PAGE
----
Key to this dramatic reduction is the expertise and hard work of health care workers and community educators on the front lines, people like Lomong'o who are dedicated to eradicating this millennium-old disease.

"I like treating the Guinea worm patients," said Lomong'o, who exhibits immeasurable compassion for the men, women, and children receiving free treatment at the Carter Center-supported containment center. "They're in so much pain, and you have to take great care with them."

Lomong'o is a trained nurse and has worked in public health, family planning, and midwifery. At the containment center, she is the manager, but she is also nurse, educator, supply officer, and surrogate mother to the many children under her care. Her native Turkana tongue, similar to the local Toposa dialect, is an added benefit.

"You need to teach hygiene and how to avoid drinking unfiltered water. I pay special attention to the women," she said, since the women are primarily responsible for maintaining household water supplies.

Under Lomong'o's supervision, each patient is provided for in ways that most villagers in this isolated, food-insecure community have never known, receiving three meals a day, fresh bedding, and access to safe water and latrines. Mothers can also bring their children, reducing the burden on families. A new cash reward - up to 500 South Sudanese pounds (around $125 USD) - encourages people to present themselves to a containment center before a worm emerges or to report a neighbor if they suspect a case.

Despite these incentives, however, Lomong'o's greatest challenge over the years has been to convince infected people to come to the containment center, especially during the rainy season when villagers must till their land and plant their crops.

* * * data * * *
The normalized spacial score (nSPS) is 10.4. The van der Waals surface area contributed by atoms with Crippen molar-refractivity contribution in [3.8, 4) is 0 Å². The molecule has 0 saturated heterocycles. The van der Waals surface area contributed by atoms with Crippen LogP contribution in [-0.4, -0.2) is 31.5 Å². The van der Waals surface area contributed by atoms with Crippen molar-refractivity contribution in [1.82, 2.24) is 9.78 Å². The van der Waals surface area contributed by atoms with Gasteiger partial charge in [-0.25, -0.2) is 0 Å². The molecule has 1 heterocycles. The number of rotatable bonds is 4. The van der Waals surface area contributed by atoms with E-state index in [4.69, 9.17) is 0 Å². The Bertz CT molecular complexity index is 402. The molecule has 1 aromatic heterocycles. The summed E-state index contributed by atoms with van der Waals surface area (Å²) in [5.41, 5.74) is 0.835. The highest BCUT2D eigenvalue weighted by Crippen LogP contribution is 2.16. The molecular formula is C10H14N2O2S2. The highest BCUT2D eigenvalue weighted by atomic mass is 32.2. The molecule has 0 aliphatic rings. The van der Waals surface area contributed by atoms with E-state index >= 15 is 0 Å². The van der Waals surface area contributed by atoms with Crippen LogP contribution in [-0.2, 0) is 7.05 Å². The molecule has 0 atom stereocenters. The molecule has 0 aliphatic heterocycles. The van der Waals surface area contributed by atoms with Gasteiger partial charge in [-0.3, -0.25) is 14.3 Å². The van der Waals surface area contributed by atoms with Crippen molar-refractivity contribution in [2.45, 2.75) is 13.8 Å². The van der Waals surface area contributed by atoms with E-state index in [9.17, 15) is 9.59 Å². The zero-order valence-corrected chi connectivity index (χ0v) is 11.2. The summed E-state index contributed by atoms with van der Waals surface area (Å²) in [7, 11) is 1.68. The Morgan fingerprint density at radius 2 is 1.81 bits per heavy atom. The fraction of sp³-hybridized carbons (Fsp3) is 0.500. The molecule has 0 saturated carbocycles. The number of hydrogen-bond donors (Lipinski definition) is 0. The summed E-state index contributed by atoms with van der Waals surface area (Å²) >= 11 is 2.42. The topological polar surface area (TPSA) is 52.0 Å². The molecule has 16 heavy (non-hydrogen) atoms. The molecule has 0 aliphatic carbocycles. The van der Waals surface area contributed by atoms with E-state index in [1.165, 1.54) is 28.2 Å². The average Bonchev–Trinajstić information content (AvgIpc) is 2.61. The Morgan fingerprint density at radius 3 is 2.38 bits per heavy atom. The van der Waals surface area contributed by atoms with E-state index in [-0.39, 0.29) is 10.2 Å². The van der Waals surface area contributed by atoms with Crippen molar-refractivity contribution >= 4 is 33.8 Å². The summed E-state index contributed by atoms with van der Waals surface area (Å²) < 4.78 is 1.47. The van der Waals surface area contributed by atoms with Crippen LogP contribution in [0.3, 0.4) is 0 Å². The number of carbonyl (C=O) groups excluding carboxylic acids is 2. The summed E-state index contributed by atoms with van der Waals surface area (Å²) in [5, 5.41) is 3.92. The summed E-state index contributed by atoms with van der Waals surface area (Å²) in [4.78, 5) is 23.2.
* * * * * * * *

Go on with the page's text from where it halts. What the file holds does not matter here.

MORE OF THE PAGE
When they do come, Lomong'o is ready. She keeps actual and suspected patients apart so as not to spread the infection. When worms rupture the skin, she manually extracts them by gently tugging and winding them around moistened swabs of gauze (instead of sticks which can rub skin raw over time). She tricks the female worms into releasing their larvae into buckets of water, rather than community water sources, and she takes care to bandage blisters well to ease the pain, promote healing, and prevent secondary infections.

Every day and every patient brings Lomong'o one step closer to the goal: eradication. Guinea worm disease is set to become the second human disease in history - after smallpox - to be eradicated, and it will be the first disease eradicated without the use of a vaccine or medicine.

When that day comes, Lomong'o says she will return home to Kenya to be closer to her mother and three daughters. "If all the local leaders and authorities unite - the chiefs, village elders, government, and the communities - then we'll get rid of it," she said. "Our message is spreading. And the number of cases is reducing. We're getting few, few, few. It's quite an achievement."

Learn more about the Carter Center's Guinea Worm Eradication Program >

June 16, 2014